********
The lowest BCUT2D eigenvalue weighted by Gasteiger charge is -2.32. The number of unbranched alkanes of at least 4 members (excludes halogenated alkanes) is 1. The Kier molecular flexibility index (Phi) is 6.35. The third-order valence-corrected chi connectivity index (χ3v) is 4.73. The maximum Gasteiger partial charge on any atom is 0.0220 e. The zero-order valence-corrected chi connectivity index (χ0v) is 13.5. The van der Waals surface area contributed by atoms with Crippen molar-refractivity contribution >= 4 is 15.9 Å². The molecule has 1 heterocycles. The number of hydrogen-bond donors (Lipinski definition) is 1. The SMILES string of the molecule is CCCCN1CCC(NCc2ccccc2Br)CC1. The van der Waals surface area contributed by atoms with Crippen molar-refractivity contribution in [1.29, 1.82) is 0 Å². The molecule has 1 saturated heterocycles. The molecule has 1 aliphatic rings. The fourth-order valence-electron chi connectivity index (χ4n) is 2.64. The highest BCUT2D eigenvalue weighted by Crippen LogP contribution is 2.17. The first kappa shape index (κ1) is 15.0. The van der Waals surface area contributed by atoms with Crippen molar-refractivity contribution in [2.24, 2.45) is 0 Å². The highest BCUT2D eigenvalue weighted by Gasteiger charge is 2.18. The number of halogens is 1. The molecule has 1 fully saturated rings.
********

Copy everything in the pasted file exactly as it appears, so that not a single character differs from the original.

The lowest BCUT2D eigenvalue weighted by Gasteiger charge is -2.32. The number of unbranched alkanes of at least 4 members (excludes halogenated alkanes) is 1. The Kier molecular flexibility index (Phi) is 6.35. The third-order valence-corrected chi connectivity index (χ3v) is 4.73. The maximum Gasteiger partial charge on any atom is 0.0220 e. The zero-order valence-corrected chi connectivity index (χ0v) is 13.5. The van der Waals surface area contributed by atoms with Crippen molar-refractivity contribution >= 4 is 15.9 Å². The molecule has 1 heterocycles. The number of hydrogen-bond donors (Lipinski definition) is 1. The SMILES string of the molecule is CCCCN1CCC(NCc2ccccc2Br)CC1. The van der Waals surface area contributed by atoms with Crippen molar-refractivity contribution in [1.29, 1.82) is 0 Å². The molecule has 1 saturated heterocycles. The molecule has 1 aliphatic rings. The fourth-order valence-electron chi connectivity index (χ4n) is 2.64. The highest BCUT2D eigenvalue weighted by Crippen LogP contribution is 2.17. The first kappa shape index (κ1) is 15.0. The van der Waals surface area contributed by atoms with Crippen molar-refractivity contribution in [2.24, 2.45) is 0 Å². The highest BCUT2D eigenvalue weighted by Gasteiger charge is 2.18. The number of halogens is 1. The molecule has 1 fully saturated rings.